Supper clubs are a distinct genre of dining out. Usually family-run and usually located near vacation spots in the Midwest, these restaurants are famed for good, homey food, hearty portions and surroundings that transport diners back to the mid-20th century.
That's a good thing. Supper clubs are so retro they seem balanced on the knife's edge of hip these days. And that's why you should conjure one up at home.
"Turn the air conditioning up really high. … Pull the shades on the windows," says Michael Stern, co-author of "Road Food" and other books chronicling America's dining traditions. "You want it cool and tomblike."
Let the food be the star of the party: Meat (or fish) and potatoes, with plenty of cocktails to wash them down.
"So often, so many people are telling us what we ought to be eating, and saying it not in a spirit of fun but in the spirit of 'you're bad.' Food is one area we don't want to be told what to do," says Stern, a resident of Bethel, Conn. "That's part of the pleasure of a supper club meal. It's a way of thumbing your nose at the nutrition police."
And being bad can be delicious.
"At least at some of the newer places, like Red Stag Supperclub in Minneapolis, people come in for the nostalgia and are surprised by the quality of the food," says Dave Hoekstra, author of "The Supper Club Book: A Celebration of a Midwest Tradition" (Chicago Review Press, $29.95).
Here's what you need to transform your home into a supper club, at least for one night.
A relish tray is traditional, with an assortment of raw and pickled vegetables. "The vegetables are something healthy to nibble on while thinking how big a piece of prime rib you'll have," says Ron Faiola, a Milwaukee-based video producer, director and author of "Wisconsin Supper Clubs: An Old-Fashioned Experience" (Midway, $35).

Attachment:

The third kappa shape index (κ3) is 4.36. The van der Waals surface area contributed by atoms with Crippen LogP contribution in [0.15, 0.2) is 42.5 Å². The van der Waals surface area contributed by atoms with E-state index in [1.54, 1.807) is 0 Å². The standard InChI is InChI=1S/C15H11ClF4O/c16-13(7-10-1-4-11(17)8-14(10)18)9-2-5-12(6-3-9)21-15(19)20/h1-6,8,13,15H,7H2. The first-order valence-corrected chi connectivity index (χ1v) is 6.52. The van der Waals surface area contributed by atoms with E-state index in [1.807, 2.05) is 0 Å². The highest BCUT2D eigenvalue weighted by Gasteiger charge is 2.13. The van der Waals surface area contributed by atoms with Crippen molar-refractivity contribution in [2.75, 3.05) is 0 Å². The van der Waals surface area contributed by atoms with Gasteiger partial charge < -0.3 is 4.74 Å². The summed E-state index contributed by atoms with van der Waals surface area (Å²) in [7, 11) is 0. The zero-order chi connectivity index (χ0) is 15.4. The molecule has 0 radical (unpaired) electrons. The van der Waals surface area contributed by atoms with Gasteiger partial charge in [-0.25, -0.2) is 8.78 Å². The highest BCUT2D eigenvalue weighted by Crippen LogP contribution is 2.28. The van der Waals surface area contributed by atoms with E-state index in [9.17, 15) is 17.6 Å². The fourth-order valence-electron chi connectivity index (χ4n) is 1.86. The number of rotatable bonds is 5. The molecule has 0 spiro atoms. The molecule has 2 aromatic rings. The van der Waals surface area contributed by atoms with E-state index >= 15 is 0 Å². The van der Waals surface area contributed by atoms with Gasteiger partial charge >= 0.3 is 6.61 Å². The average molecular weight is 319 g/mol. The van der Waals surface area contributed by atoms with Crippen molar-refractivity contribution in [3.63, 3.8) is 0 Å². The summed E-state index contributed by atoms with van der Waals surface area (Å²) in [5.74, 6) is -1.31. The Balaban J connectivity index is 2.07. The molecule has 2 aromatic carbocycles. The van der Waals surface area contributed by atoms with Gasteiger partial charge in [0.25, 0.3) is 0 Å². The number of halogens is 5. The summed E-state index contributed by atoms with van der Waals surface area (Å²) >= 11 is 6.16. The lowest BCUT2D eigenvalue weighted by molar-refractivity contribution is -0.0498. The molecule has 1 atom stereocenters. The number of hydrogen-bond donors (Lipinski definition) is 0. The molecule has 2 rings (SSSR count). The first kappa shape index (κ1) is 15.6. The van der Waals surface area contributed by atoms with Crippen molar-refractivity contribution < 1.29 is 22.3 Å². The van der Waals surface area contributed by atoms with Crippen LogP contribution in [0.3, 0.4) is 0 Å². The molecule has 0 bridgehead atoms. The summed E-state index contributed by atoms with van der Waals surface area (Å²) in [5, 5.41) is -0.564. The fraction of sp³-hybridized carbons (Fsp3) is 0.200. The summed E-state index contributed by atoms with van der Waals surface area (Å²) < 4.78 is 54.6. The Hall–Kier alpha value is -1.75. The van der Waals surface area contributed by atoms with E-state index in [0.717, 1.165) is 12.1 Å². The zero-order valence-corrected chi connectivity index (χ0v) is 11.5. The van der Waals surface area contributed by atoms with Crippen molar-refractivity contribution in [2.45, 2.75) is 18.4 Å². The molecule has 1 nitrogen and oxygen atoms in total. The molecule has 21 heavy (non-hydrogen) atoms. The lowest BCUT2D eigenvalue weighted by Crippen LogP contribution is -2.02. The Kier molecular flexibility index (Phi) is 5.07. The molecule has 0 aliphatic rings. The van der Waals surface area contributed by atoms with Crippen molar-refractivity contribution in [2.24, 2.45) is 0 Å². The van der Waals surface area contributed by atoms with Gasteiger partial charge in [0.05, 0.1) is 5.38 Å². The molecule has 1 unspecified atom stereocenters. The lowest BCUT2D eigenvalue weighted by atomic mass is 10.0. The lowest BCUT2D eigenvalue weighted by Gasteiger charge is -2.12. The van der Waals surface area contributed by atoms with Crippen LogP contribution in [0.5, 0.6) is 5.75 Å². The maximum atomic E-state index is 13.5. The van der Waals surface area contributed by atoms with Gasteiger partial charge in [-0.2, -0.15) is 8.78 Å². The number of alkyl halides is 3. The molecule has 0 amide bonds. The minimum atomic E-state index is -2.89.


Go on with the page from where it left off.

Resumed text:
Some supper clubs also serve a cheese spread and crackers. So popular has it proven to be with customers of the Moracco Supper Club in Dubuque, Iowa, that the cheese dish is offered in place of the relish tray.
"You can serve it with crackers, broccoli, carrots, any chips," says co-owner Jeanne Heiar, who notes some customers save a bit of the spread to put on their baked potatoes instead of paying extra for shredded cheese. "That's the world nowadays," she says, chuckling.
Have a well-stocked bar; supper club customers arrive thirsty for classic cocktails.
"In Wisconsin, where the old-fashioned is the unofficial state drink, the overwhelming preference is to serve it with brandy instead of whiskey," Faiola writes in his book. Here's his version: Combine 1 maraschino cherry and 1/2 slice orange with 1 teaspoon sugar and 2 to 3 dashes bitters in a 10- or 12-ounce tumbler; muddle, or mash, together. Add ice, then 1 1/2 to 2 ounces brandy. Top off with 7UP. Garnish with an orange slice and maraschino cherry.
"Prime rib is about as supper club as it gets," says Bill Kozlak Jr., proprietor of Jax Cafe in Minneapolis.
Maybe. Many supper clubs do offer prime rib, often on Saturday nights, but they also offer fish fries on Fridays.
Fish is a huge draw at Midwest supper clubs, many of which are located near lakes or rivers. Jax Cafe patrons can net their fish dinner in the supper club's own trout stream.
If meat is what you want and prime rib is too pricey, consider a steak. Kim Bartmann, who is giving an updated twist to the genre at Red Stag Supperclub, goes with a rib-eye with grilled mushrooms, grilled onions and crumbled blue cheese.